Happily on the road again

A winding road, a good motorcycle and a great day.
A winding road, a good motorcycle and a great day.

Gorgeous day Sunday.  Temperatures in the 60s and a nice amount of sunlight brought climbing on the bike (motorized one, of course) for an afternoon ridge.

Headed Southwest on U.S. 221 into Floyd, then right on Virginia Rte. 8 to head south down Woolwine Mountain.  Route 40 beckoned and I hit the twists and turns before turning left on Iron Bridge Road for a pleasant cruise over to U.S. 57, then through Basset to U.S. 220 towards Rocky Mount.

After a soda and a chance to stretch my legs, 40 led to Six Mile Post Road, which dead ends into Ferrum Mountain Road where a right turn led to Five Mile Mountain Road for another brisk ride up the higher altitudes and the Blue Ridge Parkway.

Franklin Pike led to Poor Farm Road (right turn) and a left on Sandy Flats Road led to Greenbriar Lane and up the driveway home.

I left a little after 3 and arrived back home just past 5.  Not much traffic, even on U.S. 220 just outside Martinsville, where Brad Keselowski led 446 of the 500 laps, including the last one, to win the STP 500 in Martinsville.

I managed to pass near Martinsville about 45 minutes before the race finished.  I had forgotten the race or I might have tried another route to avoid the madness we find on streets after the end of one.

As usual, I left home Sunday afternoon without any idea where I might go.  The intersection at Floyd’s only stoplight was clear when I topped the hill so a left turn was easy and available.  Three cars ahead of me on Rte. 8 turned on to the entrance of the Parkway so I stayed on 8 and headed down the mountain towards Woolwine.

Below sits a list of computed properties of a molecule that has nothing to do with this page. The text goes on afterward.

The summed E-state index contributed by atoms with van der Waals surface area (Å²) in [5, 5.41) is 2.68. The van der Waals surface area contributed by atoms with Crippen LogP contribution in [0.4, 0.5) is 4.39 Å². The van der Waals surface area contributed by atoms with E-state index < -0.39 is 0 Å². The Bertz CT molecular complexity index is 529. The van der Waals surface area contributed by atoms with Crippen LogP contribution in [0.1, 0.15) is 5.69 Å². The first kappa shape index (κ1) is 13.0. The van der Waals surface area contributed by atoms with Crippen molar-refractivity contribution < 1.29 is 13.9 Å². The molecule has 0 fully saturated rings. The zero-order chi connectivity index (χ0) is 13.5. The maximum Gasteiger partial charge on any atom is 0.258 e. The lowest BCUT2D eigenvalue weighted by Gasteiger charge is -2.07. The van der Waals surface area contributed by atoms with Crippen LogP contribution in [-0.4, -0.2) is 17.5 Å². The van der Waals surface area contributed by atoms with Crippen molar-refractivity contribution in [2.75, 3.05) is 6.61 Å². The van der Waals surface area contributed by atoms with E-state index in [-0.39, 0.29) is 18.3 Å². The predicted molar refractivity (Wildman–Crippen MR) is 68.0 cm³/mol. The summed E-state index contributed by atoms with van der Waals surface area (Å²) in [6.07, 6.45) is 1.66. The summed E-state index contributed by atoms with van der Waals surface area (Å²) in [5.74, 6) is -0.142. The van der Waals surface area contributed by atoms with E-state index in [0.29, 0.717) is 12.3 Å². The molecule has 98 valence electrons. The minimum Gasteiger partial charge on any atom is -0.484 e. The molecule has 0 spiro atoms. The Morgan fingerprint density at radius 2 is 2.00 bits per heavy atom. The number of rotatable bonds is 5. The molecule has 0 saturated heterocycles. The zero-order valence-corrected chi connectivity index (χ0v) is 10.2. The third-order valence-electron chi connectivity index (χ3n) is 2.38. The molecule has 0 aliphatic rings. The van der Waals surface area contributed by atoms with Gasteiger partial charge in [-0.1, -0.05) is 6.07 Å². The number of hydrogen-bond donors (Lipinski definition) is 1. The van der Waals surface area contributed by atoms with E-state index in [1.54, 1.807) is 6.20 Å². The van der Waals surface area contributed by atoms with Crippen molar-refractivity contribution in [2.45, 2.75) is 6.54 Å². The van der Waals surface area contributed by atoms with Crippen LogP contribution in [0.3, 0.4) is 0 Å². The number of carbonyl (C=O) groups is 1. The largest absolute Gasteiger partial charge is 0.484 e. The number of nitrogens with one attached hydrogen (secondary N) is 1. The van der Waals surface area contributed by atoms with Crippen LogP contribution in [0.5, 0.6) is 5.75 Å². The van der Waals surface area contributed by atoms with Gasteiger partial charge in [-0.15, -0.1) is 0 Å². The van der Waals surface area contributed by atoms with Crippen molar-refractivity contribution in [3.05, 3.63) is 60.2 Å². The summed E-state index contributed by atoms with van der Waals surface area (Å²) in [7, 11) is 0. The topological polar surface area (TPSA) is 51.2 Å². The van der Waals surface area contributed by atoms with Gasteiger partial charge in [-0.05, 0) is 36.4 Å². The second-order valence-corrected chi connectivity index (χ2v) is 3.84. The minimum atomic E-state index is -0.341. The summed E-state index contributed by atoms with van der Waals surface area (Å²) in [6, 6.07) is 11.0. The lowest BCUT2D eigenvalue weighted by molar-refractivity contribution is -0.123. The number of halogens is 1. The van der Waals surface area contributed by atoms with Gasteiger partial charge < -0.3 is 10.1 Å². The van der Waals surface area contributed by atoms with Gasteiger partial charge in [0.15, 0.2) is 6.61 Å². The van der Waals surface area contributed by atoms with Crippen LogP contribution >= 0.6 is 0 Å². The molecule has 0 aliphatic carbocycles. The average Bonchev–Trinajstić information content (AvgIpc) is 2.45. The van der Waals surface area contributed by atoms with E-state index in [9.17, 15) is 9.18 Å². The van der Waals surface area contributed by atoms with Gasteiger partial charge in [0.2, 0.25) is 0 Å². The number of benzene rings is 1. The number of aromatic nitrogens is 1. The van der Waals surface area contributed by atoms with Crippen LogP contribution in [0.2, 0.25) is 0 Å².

At the intersection with Rte. 40, an older pickup turned on to 40, which looked might he might be an obstacle, so I turned left on to 40 and saw only oncoming vehicles until heading down Iron Bridge road, where I didn’t see another car all the way to U.S. 57.

When I ride, each stop at a light or a stop sign brings a question:  Which way?

The late, great Chuck Berry sang “No Particular Place to Go” in 1964.  Although the four verse story in the song concerned a couple out on a drive and any further activities that might start after parking the car are blocked by a seat belt that would not release, it has been my anthem for motorcycle rides.

Leaving for a planned location defeats the desire to just go out and go.  I’ve visited a lot of good places by accident and I have a GPS to lead me home if I get lost.

Try it some time. You might find someplace you’ve never visited and discover that you want to go there again…and again…and again.

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